Every time I move between Canada and Japan, I overestimate my abilities, stamina, and time to a degree that is honestly quite shocking. I have been doing this round-trip life for a decade now, so you’d think I would have at least a vague grasp of what I am capable of doing in what period of time. But no. Every single time, I grow increasingly frantic as I push further into the crumple zone—the plane is going to leave whether I am on it or not, and that unyielding wall jams my days back up into each other like the front end of a car in a crash. Miraculously, however, I did once again manage to throw my apartment into my suitcases and get them to the airport on time. Even more miraculous perhaps is the fact that for the first time in I can’t even remember how long, said cases were not overweight because of all the books I bought. Friends, I showed admirable restraint on my bookstore visits during my summer in Tokyo.
That is not to say that I did not buy any books. That would be absurd. My suitcases were still filled with fun treats for my brain to battle. I simply tried this idea of only buying books when I was ready to read a new book. Plus a couple extra. I am not a monk over here. But during the last frantic week of the crumple zone, I make a concerted effort not to buy any new books because I am panicking about how much space I don’t have in my luggage. This effort is constantly thwarted, though, because people keep putting out great books that I want to read. Or author friends spring their latest release on me over dinner the night before I leave and said release just happens to be a 500-page tome. (Please stop writing doorstoppers, author friends. Think of my poor, struggling suitcases.) Or I happen to spot the latest from an author I’ve enjoyed battling before, like Ami Uozomi, whose live-in lesbian cooking/romance manga charmed the pants off of me. And this one promised cats, too! How could I resist the possibility of queer cat manga?? I am not made of stone. Continue reading “Hitori Hitoneko: Ami Uozumi”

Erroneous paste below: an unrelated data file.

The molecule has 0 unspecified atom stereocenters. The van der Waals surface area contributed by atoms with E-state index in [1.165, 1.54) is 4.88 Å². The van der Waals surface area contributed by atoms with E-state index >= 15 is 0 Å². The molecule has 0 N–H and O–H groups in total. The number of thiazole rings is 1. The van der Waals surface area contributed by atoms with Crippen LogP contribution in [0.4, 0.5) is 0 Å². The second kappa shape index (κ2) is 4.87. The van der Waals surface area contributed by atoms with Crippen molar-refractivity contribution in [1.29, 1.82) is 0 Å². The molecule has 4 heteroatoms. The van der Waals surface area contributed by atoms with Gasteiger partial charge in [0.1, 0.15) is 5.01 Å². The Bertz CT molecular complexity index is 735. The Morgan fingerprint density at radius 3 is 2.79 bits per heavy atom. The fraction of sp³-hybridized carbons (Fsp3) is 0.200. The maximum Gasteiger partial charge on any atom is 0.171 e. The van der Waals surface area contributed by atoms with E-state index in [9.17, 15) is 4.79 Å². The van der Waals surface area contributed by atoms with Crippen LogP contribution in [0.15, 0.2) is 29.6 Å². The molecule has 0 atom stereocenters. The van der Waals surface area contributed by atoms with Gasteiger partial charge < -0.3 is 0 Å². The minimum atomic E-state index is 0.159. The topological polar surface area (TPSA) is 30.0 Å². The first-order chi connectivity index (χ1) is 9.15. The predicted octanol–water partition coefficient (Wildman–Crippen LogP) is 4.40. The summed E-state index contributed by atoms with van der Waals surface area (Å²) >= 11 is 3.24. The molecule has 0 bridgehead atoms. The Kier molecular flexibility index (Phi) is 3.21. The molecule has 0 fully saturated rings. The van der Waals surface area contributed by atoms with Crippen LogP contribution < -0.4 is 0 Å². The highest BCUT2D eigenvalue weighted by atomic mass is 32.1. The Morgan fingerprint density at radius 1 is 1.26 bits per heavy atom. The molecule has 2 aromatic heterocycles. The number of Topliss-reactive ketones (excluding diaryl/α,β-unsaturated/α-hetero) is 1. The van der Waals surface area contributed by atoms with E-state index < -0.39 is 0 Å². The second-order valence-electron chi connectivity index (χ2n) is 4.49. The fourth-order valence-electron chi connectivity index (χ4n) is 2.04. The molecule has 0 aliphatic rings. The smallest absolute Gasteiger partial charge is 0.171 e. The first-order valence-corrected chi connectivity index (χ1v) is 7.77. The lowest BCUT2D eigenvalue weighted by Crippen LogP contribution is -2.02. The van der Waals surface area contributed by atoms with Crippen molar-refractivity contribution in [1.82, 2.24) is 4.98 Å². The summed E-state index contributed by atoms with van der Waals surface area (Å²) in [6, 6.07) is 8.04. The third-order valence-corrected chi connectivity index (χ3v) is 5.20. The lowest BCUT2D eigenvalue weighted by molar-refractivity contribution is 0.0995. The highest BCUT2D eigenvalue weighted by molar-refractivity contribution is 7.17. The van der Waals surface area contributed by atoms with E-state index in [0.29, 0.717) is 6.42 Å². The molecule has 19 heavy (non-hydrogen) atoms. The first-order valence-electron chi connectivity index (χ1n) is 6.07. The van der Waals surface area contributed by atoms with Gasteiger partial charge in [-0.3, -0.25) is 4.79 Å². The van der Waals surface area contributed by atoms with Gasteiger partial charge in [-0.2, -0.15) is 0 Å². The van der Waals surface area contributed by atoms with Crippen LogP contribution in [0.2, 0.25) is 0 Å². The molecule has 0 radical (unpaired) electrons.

We haven’t talked about Taiyo Matsumoto in a while, have we? Which is a damned shame because he is a startlingly brilliant artist, and I wish he’d give us more chances to talk about him. But he is not the fastest artist, and while I have seen things (lovely things!) and know things (exciting things!), I’m not allowed to say anything about any of it, so I have kept my mouth firmly shut about all things Matsumoto since the heartbreaking end of Sunny.